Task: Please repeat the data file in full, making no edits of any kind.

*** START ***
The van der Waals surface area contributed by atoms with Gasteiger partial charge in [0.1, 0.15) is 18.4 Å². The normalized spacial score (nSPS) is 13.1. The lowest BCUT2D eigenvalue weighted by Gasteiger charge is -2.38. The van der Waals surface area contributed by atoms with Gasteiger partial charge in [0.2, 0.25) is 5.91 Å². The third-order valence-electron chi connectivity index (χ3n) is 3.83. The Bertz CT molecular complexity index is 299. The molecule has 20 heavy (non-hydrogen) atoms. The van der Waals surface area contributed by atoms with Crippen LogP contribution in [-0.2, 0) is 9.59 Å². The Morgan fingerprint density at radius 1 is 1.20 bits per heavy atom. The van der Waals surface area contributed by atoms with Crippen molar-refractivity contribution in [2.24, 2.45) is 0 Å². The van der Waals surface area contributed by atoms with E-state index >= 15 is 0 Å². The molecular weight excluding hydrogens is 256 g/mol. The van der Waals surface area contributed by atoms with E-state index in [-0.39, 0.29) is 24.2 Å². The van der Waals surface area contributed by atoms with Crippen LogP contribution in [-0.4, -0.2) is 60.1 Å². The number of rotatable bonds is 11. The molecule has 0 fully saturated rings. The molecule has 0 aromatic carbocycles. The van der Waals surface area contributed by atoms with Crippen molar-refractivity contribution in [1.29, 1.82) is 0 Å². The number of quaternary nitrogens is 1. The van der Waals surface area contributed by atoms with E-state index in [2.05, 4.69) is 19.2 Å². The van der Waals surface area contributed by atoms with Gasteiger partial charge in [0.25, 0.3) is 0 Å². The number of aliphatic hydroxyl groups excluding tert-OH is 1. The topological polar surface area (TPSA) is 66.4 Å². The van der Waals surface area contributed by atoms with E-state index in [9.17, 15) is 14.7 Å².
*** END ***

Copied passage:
The van der Waals surface area contributed by atoms with Gasteiger partial charge in [0.1, 0.15) is 18.4 Å². The normalized spacial score (nSPS) is 13.1. The lowest BCUT2D eigenvalue weighted by Gasteiger charge is -2.38. The van der Waals surface area contributed by atoms with Gasteiger partial charge in [0.2, 0.25) is 5.91 Å². The third-order valence-electron chi connectivity index (χ3n) is 3.83. The Bertz CT molecular complexity index is 299. The molecule has 20 heavy (non-hydrogen) atoms. The van der Waals surface area contributed by atoms with Crippen LogP contribution in [-0.2, 0) is 9.59 Å². The Morgan fingerprint density at radius 1 is 1.20 bits per heavy atom. The van der Waals surface area contributed by atoms with Crippen molar-refractivity contribution in [2.24, 2.45) is 0 Å². The van der Waals surface area contributed by atoms with E-state index >= 15 is 0 Å². The molecular weight excluding hydrogens is 256 g/mol. The van der Waals surface area contributed by atoms with E-state index in [-0.39, 0.29) is 24.2 Å². The van der Waals surface area contributed by atoms with Crippen LogP contribution in [-0.4, -0.2) is 60.1 Å². The number of rotatable bonds is 11. The molecule has 0 fully saturated rings. The molecule has 0 aromatic carbocycles. The van der Waals surface area contributed by atoms with Crippen molar-refractivity contribution in [1.29, 1.82) is 0 Å². The number of quaternary nitrogens is 1. The van der Waals surface area contributed by atoms with E-state index in [2.05, 4.69) is 19.2 Å². The van der Waals surface area contributed by atoms with Gasteiger partial charge in [0.25, 0.3) is 0 Å². The number of aliphatic hydroxyl groups excluding tert-OH is 1. The topological polar surface area (TPSA) is 66.4 Å². The van der Waals surface area contributed by atoms with E-state index in [9.17, 15) is 14.7 Å².